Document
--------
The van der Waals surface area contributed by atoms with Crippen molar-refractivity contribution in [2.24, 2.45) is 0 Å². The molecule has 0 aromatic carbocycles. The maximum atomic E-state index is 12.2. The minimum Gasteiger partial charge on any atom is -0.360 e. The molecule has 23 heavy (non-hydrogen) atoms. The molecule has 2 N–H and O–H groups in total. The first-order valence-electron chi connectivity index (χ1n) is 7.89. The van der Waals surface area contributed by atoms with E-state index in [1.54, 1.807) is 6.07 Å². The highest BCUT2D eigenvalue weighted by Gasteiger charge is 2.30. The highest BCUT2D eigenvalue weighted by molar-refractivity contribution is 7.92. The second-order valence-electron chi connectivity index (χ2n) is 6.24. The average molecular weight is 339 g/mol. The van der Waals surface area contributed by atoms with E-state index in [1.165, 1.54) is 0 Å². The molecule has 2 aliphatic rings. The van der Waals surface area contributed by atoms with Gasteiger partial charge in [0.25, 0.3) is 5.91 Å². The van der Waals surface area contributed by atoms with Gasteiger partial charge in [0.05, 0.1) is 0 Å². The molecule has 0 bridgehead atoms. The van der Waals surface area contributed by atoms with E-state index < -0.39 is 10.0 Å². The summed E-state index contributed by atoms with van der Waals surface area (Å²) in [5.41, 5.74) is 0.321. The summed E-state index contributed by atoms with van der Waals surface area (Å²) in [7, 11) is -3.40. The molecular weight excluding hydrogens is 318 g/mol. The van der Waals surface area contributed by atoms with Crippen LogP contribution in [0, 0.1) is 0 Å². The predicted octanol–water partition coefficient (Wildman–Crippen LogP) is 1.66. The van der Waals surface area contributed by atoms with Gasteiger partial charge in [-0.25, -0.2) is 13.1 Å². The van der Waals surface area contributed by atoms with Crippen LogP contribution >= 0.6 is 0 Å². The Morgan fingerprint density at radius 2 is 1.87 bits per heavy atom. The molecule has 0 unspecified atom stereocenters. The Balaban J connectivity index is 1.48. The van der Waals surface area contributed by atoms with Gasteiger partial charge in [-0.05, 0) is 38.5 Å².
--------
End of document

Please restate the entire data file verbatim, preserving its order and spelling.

The van der Waals surface area contributed by atoms with Crippen molar-refractivity contribution in [2.24, 2.45) is 0 Å². The molecule has 0 aromatic carbocycles. The maximum atomic E-state index is 12.2. The minimum Gasteiger partial charge on any atom is -0.360 e. The molecule has 23 heavy (non-hydrogen) atoms. The molecule has 2 N–H and O–H groups in total. The first-order valence-electron chi connectivity index (χ1n) is 7.89. The van der Waals surface area contributed by atoms with E-state index in [1.54, 1.807) is 6.07 Å². The highest BCUT2D eigenvalue weighted by Gasteiger charge is 2.30. The highest BCUT2D eigenvalue weighted by molar-refractivity contribution is 7.92. The second-order valence-electron chi connectivity index (χ2n) is 6.24. The average molecular weight is 339 g/mol. The van der Waals surface area contributed by atoms with E-state index in [1.165, 1.54) is 0 Å². The molecule has 2 aliphatic rings. The van der Waals surface area contributed by atoms with Gasteiger partial charge in [0.25, 0.3) is 5.91 Å². The van der Waals surface area contributed by atoms with Gasteiger partial charge in [0.05, 0.1) is 0 Å². The molecule has 0 bridgehead atoms. The van der Waals surface area contributed by atoms with E-state index < -0.39 is 10.0 Å². The summed E-state index contributed by atoms with van der Waals surface area (Å²) in [5.41, 5.74) is 0.321. The summed E-state index contributed by atoms with van der Waals surface area (Å²) in [7, 11) is -3.40. The molecular weight excluding hydrogens is 318 g/mol. The van der Waals surface area contributed by atoms with Crippen LogP contribution in [0, 0.1) is 0 Å². The predicted octanol–water partition coefficient (Wildman–Crippen LogP) is 1.66. The van der Waals surface area contributed by atoms with Gasteiger partial charge in [-0.25, -0.2) is 13.1 Å². The van der Waals surface area contributed by atoms with Crippen LogP contribution >= 0.6 is 0 Å². The Morgan fingerprint density at radius 2 is 1.87 bits per heavy atom. The molecule has 0 unspecified atom stereocenters. The Balaban J connectivity index is 1.48. The van der Waals surface area contributed by atoms with Gasteiger partial charge in [-0.05, 0) is 38.5 Å².